“People should care about their backyards. The moment you make a connection to home, you start caring.” –Eymund Diegel, TEDxGowanus featured speaker.
In the cast that involves New York City’s hidden streams, there are many characters who play vital roles in telling the story of a stream. For Gowanus Canal, you have the swimmer, the poet, the documentary filmmaker, the historian, and if I had to audition for a role, I would be the tour guide.
But when it comes to the most important character in this drama, it would be the urban planner, an individual whose research incorporates the topography, hydrology, biology, geology, demographics, zoning codes, history and maps into consideration when laying out a vision for Gowanus Canal.
In effect, the living encyclopedia for this stream is Eymund Diegel.
In the course of research for my book, I found his maps to be very helpful in making the connection between the historical Gowanus Creek and the present Gowanus Canal. The term used to describe Diegel’s work is GIS: geographic information system, the use of maps and aerial surveys to determine a variety of property-related issues.
Growing up, I’ve always been a map fanatic. While my classmates decorated their bedrooms exclusively with celebrities, my bedroom was a map room, with a little bit of space reserved for Patrick Ewing, a Mets pennant and a Darryl Strawberry #39 souvenir towel (he’s now a pastor). From my grandfather’s collection were maps of the Eastern Front, from my National Geographic subscription were easy to hang poster maps, and from my father’s AAA membership were road maps of states and regions. In seventh grade, I competed in the National Geography Bee. Although I’ve auditioned numerous times for Jeopardy, I haven’t seen Alex Trebek since that day.
My mother once told me that I should have been born 500 years ago, when exploration made cartography a lucrative career. (this entire continent is named after one)
Here in New York City, anyone can have access to the DoITT CityMap, Digital Tax Map, and numerous maps of city services. For historical maps, the New York Public Library has its online map collection. And all these mapping tools are free of charge to the public. How many other cities provide so much data free of charge? It makes a researcher’s work much easier. Thanks to GIS, cartography is cool again with practical use.
The Gowanus Canal Map Man
When Eymund Diegel looks at maps, he analyzes them and mashes them together into collages such as the one below, where the past and present coexist. The imagery of Diegel is akin to a deejay sampling various compositions. Not content to sit behind a desk, Diegel has canoed on the canal in search of hidden natural springs and industrial leaks. He launched balloons with cameras for aerials of properties adjoining the canal. He is a panelist on a hyperlocal version of the celebrated TED Talks.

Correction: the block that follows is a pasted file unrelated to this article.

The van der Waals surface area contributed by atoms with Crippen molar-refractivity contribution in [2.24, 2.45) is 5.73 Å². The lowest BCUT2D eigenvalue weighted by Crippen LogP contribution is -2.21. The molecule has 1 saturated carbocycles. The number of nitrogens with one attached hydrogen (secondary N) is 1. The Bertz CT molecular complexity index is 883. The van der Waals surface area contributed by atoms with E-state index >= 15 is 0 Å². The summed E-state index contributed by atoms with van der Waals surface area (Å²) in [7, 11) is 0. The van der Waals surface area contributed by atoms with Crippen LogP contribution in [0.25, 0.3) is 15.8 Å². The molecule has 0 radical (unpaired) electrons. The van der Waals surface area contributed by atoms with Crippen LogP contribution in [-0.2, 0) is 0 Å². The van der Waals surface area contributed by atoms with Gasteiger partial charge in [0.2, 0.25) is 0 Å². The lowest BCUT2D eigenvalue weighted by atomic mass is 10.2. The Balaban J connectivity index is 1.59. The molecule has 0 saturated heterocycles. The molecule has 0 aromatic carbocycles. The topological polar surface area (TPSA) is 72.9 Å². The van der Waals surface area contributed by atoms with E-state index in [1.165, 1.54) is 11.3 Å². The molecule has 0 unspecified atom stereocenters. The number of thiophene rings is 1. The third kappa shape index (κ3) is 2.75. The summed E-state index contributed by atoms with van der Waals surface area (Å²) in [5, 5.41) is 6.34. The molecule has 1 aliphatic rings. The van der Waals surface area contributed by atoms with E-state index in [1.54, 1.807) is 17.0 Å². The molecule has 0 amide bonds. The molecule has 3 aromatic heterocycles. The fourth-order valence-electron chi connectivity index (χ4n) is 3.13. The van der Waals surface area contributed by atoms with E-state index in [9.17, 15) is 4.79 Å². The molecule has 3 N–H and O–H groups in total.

As a tour guide, I look at a Diegel map as a work of art and a reference. It enables me to stand on a nondescript sidewalk and say with certainty that a Revolutionary War battle took place on it. His maps enable me to imagine the past and stand on the same location where water once flowed, see dips in the street grid as valleys elevated by fill and rises as shaved remains of once taller hills. Along with Gowanus Canal, he peels back layers of history to reveal its entire watershed and tributaries such as Vechte’s Brook.
What Eric Sanderson did for lower Manhattan, Diegel is doing for Gowanus and its vicinity, because that’s his neighborhood and his home. If I had to specialize, you’ve probably noticed that I have a particular interest in Flushing Creek as it’s close to my home, has a sizable watershed, numerous tributaries, and a rich natural and human history.
Books on Streams
As today is Wednesday, I would like to share some stream-related reading materials. In keeping with last Wednesday’s international theme, the books presented deal with their respective streams. Not so hidden, unless we are discussing their beginnings. Click on the titles for details.
Murray River, Australia
My bedroom was once filled with maps but I’ve grown up since then. Now my home is filled with books, much to the regret of my wife who tells me to use a library instead.